Mon, Nov 18, 2019 - Page 3 News List

Wu says KMT nominee list the most fair ever

By Ann Maxon  /  Staff reporter

Chinese Nationalist Party (KMT) Chairman Wu Den-yih, left, stumps for KMT Legislator Chiang Wan-an, right, a great-grandson of Chiang Kai-shek, in Taipei yesterday.

Photo: CNA

Chinese Nationalist Party (KMT) Chairman Wu Den-yih (吳敦義) yesterday said that the selection of the party’s legislator-at-large nominees had never been “more fair and transparent,” although fellow party members continued to criticize it.

The candidates were selected by a seven-person review panel and ranked by the KMT Central Standing Committee, before the KMT Central Committee confirmed them on Saturday, Wu said on the sidelines of a rally for KMT Legislator Lee Yen-hsiu (李彥秀) in Taipei.

“It was a very meticulous process,” Wu said. “It has never been more fair and transparent.”

The KMT Central Standing Committee on Wednesday last week passed a 34-person list of legislator-at-large nominees, which placed Wu 10th and former KMT legislator Chiu Yi (邱毅) eighth.

Following criticism from within the party, the committee revised the list at a provisional meeting on Friday, moving Wu to 14th and replacing Chiu with former Mainland Affairs Council deputy minister Chang Hsien-yao (張顯耀), who was placed 17th.

At Saturday’s KMT central representative meeting, all of the nominations were confirmed, except for Chang.

Speaking about his place on the list, Wu yesterday said that as a legislator he could better assist with the implementation of the policies of Kaohsiung Mayor Han Kuo-yu (韓國瑜), the KMT’s presidential candidate, if he wins January’s presidential election.

“To be honest, every KMT chairperson has nominated themselves as the party’s presidential candidate, without a single exception,” Wu said.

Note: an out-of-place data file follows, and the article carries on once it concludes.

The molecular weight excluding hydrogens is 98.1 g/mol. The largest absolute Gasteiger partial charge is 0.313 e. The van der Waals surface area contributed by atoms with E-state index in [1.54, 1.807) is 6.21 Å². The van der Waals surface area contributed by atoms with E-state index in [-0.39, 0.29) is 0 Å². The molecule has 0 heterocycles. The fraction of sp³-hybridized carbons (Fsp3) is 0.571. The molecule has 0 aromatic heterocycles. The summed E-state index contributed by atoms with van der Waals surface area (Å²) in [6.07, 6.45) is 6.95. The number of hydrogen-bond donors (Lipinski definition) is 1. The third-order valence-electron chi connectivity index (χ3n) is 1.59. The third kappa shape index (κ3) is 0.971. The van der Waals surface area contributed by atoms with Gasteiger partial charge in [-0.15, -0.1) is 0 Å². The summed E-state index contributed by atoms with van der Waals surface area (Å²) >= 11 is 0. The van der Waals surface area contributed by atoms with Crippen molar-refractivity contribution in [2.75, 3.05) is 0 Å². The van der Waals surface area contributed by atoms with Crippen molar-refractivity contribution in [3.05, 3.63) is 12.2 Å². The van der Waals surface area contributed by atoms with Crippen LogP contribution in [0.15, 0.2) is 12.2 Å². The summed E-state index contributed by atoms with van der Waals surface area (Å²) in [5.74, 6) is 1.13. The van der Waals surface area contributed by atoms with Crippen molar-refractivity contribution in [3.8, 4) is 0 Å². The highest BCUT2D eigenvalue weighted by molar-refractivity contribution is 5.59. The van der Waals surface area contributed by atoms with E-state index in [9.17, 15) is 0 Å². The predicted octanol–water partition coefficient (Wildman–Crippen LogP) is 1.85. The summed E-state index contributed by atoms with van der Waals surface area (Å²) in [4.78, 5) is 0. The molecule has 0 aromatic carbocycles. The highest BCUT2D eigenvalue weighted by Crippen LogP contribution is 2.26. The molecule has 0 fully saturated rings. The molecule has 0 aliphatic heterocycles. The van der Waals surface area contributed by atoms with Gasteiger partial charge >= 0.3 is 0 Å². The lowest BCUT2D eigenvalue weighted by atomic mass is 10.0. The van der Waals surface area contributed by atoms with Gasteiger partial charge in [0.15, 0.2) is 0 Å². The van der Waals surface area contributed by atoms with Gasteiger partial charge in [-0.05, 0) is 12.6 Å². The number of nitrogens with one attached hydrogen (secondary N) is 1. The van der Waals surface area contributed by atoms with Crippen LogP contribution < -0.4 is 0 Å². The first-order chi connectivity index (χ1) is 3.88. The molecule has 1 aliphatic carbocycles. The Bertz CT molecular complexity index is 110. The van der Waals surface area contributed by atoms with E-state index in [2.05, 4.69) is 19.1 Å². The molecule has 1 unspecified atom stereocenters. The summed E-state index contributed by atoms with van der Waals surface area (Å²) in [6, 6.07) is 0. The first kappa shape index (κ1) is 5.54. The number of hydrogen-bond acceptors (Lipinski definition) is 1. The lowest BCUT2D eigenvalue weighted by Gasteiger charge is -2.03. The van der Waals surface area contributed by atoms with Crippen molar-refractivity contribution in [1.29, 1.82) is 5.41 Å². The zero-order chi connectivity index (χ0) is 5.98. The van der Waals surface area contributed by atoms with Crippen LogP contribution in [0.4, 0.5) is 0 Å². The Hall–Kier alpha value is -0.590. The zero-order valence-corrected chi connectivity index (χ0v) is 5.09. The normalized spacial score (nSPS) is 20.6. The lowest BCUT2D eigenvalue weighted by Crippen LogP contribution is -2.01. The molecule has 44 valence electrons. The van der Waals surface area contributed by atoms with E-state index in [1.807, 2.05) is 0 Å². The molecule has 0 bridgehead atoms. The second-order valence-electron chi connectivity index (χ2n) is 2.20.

He has given up running for president, because he has been a premier and a vice president, Wu said.

Asked about the 58 Central Committee members who voted against his nomination on Saturday, Wu said he still had 127 members who voted for him.

“It was a lot of votes and among the highest of all,” he said.

Asked if the list has led to a low morale within the party, Wu said it has not.

Some members might be unhappy or upset because they were ranked lower than they had hoped or were excluded from the list, but it is “inevitable,” he said.

However, anger and disappointment over the list yesterday continued to brew among party members.

The list does not reflect the wishes of the party’s grassroots members or meet the public’s expectations, KMT Vice Chairman Hau Lung-bin (郝龍斌) said on the sidelines of the event. “That is a fact beyond dispute.”

As the matter could affect the KMT’s presidential and overall legislative elections, the party should revise its list according to people’s expectations by today, he said.

Meanwhile, former New Taipei City mayor Eric Chu (朱立倫) yesterday said that “everyone I know responded to the nominee list with complaints and curses.”

However, he still hopes people will vote for the KMT after venting their anger, he added.

Late on Saturday night, Han also criticized the list.

The list is “far from meeting the public’s expectations,” as well as his own expectations of a younger and more diverse legislative team, Han wrote on Facebook.

“I must reiterate that reform is our only path,” he said. “For the KMT, as well as Taiwan, if we refuse reform, we will only come to a dead end.”

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